The Pre-Shift Meeting

Some ask the question, “Is a pre-shift meeting really necessary?”  Compare a pre-shift meeting with the habits of professional athletes, whose jobs require peak performance, both individually and as a team, in an environment where “winning isn’t everything, it’s the only thing!”  Without fail, these athletes huddle for a few moments before every game to remind themselves of their commitment to each other and their mission to win.  In the service business the game is every day, every shift, and the need for success is just as important.  So yes, a pre-shift meeting is an absolute necessity for every department, but particularly in the food and beverage operation.

Here are some of the things that should be covered in a food and beverage pre-shift meeting:

  • Proper Dress and Grooming.  Is everyone in proper dress or uniform?  Do they have the right footwear and their nametags?  Does everyone meet the organization’s grooming standards?  These basic standards are critical to a professional operation.  What gets checked gets done!
  • Reservations.  Who’s coming in for dinner tonight?  Do we know their likes, dislikes, and preferences?  Have they made any special requests?  Is it a celebratory occasion?  For private club employees, double check the member database and see the meal could be for a birthday or anniversary?
  • Special Parties.  Are there special parties scheduled for tonight in the dining room?  Have they made any special requests?  Do they have a limited or set menu?
  • Daily Specials.  What are tonight’s specials?  Go over the Menu Item Selling Sheets, HRI Form 484, for those items.  Will the chef do a tasting and explain items and recipes?  Cover any wine pairings with specials.  Are there special appetizers, desserts, specialty drinks, wines by the glass, wines by the bottle?  Review pricing for these, which POS key to ring them on, and discuss suggestions for how to upsell.
  • Review Pronunciation of any unfamiliar or foreign food terms or product names.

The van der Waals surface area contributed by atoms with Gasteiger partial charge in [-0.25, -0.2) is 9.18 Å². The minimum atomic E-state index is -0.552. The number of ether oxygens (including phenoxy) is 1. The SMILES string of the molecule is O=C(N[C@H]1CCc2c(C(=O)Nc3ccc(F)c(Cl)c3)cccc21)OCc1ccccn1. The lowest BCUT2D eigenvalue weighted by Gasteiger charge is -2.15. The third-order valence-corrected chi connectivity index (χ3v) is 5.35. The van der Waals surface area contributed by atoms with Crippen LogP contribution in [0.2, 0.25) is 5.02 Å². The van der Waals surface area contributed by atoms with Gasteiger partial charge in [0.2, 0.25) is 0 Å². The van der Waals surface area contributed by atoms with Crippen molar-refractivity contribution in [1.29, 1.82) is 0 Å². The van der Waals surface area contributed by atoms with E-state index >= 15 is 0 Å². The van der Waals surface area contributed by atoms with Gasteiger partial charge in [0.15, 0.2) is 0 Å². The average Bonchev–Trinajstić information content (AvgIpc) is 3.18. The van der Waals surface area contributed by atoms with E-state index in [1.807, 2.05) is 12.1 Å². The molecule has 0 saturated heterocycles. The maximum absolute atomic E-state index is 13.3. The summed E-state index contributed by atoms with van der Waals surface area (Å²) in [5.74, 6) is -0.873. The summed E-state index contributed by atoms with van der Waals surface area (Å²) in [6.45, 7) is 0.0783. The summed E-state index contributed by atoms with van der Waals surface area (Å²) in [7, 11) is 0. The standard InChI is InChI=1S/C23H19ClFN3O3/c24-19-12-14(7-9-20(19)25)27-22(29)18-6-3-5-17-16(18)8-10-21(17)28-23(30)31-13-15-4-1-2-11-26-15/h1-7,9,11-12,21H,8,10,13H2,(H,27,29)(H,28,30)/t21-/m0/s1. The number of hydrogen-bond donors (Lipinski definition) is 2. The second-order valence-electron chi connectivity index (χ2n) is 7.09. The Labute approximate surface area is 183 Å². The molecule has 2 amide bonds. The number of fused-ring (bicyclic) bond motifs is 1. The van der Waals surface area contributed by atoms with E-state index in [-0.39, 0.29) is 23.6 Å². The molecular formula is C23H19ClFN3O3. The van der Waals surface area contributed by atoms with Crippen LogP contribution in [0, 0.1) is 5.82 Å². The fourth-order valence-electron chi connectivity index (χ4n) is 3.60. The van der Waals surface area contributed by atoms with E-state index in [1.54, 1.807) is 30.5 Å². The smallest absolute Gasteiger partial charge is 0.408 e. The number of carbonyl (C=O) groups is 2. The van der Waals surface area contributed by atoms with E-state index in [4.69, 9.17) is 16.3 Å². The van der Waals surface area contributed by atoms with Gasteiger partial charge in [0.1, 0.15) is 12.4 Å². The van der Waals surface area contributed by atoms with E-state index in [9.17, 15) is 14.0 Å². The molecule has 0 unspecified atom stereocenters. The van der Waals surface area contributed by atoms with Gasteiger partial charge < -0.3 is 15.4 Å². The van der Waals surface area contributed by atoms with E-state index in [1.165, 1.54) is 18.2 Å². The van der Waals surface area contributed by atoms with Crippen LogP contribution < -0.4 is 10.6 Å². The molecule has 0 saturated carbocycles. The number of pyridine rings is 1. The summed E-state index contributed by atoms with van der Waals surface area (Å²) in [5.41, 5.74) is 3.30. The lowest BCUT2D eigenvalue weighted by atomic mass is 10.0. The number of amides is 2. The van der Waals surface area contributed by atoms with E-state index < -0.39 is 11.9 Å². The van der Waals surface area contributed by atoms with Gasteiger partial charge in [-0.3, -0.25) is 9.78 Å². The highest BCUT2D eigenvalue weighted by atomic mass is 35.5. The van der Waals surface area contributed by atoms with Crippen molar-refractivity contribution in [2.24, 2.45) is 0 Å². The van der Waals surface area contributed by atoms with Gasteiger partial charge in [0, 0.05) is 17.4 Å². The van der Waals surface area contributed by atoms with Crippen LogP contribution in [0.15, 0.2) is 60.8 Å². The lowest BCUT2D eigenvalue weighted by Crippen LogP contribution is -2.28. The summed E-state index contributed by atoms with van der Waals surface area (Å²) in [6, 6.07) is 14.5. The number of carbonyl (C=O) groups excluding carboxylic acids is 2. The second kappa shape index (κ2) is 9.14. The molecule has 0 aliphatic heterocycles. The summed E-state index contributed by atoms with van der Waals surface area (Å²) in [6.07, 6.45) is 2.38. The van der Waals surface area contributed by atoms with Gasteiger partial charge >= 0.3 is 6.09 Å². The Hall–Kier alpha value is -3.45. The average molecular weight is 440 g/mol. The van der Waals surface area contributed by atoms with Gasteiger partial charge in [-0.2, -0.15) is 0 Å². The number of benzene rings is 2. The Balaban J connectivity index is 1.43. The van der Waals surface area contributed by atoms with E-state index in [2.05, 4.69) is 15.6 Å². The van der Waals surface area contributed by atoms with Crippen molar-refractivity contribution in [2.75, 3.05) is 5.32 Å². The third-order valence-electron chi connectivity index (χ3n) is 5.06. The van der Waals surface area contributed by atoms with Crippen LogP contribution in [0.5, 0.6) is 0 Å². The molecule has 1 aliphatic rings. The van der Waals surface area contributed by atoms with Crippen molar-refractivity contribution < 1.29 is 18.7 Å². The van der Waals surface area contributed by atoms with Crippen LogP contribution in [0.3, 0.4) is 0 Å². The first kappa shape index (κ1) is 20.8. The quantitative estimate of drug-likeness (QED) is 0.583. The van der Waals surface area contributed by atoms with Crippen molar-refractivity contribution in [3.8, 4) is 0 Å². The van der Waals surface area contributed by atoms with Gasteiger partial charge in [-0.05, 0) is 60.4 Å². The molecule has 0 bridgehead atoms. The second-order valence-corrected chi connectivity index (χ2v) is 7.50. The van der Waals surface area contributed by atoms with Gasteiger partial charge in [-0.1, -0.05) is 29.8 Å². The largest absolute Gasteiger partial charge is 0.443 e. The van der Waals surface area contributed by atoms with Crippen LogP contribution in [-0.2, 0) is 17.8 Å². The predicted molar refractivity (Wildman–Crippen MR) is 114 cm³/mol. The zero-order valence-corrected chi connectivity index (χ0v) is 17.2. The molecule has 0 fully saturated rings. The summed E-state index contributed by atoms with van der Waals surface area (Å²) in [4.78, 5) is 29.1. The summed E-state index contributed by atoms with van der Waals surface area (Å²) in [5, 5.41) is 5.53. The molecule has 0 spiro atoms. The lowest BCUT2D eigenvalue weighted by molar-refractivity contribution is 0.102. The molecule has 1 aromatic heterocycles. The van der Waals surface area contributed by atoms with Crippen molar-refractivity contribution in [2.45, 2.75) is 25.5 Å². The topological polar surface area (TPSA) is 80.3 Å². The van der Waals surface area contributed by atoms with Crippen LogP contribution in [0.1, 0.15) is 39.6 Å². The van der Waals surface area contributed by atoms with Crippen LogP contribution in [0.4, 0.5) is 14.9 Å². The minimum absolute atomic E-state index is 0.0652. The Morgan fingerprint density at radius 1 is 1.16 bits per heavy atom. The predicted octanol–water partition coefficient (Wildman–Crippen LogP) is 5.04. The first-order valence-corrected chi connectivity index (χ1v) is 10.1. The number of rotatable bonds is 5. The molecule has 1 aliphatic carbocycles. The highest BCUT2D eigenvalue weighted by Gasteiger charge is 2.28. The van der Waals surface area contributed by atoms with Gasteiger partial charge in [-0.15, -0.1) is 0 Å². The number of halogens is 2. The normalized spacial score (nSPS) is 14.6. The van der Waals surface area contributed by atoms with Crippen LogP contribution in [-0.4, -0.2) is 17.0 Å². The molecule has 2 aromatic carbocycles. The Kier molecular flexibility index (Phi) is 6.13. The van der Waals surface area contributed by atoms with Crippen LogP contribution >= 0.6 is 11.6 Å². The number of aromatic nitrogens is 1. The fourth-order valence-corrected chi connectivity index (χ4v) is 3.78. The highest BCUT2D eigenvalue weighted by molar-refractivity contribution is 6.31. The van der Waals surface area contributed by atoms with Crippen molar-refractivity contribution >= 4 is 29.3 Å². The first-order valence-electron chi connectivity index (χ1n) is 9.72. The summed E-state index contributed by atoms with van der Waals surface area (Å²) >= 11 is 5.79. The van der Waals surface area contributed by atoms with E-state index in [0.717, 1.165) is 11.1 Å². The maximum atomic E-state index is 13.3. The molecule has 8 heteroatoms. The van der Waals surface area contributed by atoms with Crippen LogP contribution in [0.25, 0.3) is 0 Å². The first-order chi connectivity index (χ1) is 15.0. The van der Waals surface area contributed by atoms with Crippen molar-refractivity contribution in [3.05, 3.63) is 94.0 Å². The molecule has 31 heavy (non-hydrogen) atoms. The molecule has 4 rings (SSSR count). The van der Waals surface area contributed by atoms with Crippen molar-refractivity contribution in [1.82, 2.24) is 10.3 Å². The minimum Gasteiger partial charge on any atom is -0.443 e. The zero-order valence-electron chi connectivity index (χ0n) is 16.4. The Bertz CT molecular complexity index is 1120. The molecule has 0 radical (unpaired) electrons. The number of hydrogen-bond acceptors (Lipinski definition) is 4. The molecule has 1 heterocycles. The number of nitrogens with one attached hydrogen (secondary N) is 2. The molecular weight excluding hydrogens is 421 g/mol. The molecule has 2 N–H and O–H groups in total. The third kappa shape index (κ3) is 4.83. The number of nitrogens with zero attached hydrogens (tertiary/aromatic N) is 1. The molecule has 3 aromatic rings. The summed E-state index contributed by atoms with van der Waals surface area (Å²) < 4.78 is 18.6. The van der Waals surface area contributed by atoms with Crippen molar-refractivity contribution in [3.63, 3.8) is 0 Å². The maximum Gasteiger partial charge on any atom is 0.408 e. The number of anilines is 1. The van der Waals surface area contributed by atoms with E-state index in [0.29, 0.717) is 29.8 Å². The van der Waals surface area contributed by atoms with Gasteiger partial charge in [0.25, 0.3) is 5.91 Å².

• Upcoming Events.  Review details of events such as Sunday Brunch, Fine Dining Nights, Wine Tastings, Luau at the pool, etc., so that servers can provide information and promote to diners if asked.
  • Review Daily Sales Targets so everyone knows if the operation’s on track to meet budget.  Review any ongoing contests or sales incentives.
  • Kudos, Recognition, and Complaints.  Review any positive feedback to celebrate success and extraordinary service by individual servers.  Cover any complaints received with lessons learned or to brainstorm solutions.
  • Membership Familiarization for Private Clubs.  Short, ongoing review of members, their preferences, special occasions.  Show pictures, if available.  If member data is reviewed incrementally each day, over time servers will have a greater familiarity with the full membership.  In particular, cover information on new members.
  • Basic Service Focus.  Cover any particular items servers should focus on such as getting member numbers on charge slips, quick pick up of hot items from the line, not overstacking the dishwash station, etc.  By focusing on one basic item each day, servers are continually reminded of the basics of our business.
  • Questions, Comments, Feedback.  Servers should always be made to feel comfortable in asking questions, making suggestions, and providing feedback from their serving experiences.

The pre-shift meeting is an essential discipline in meeting standards, ongoing training of staff, and reviewing dining options.

Excerpted from Food Service Management on the Go, Hospitality Resources International

Thanks and have a great day!

Ed Rehkopf

This weekly blog comments on and discusses the hospitality industry and its challenges. From time to time, we will feature guest bloggers – those managers and industry experts who have something of interest to say to all of us. We also welcome feedback and comment upon the blog, hoping that it will become a useful sounding board for what’s on the minds of hardworking  hospitality managers throughout the country and around the world.

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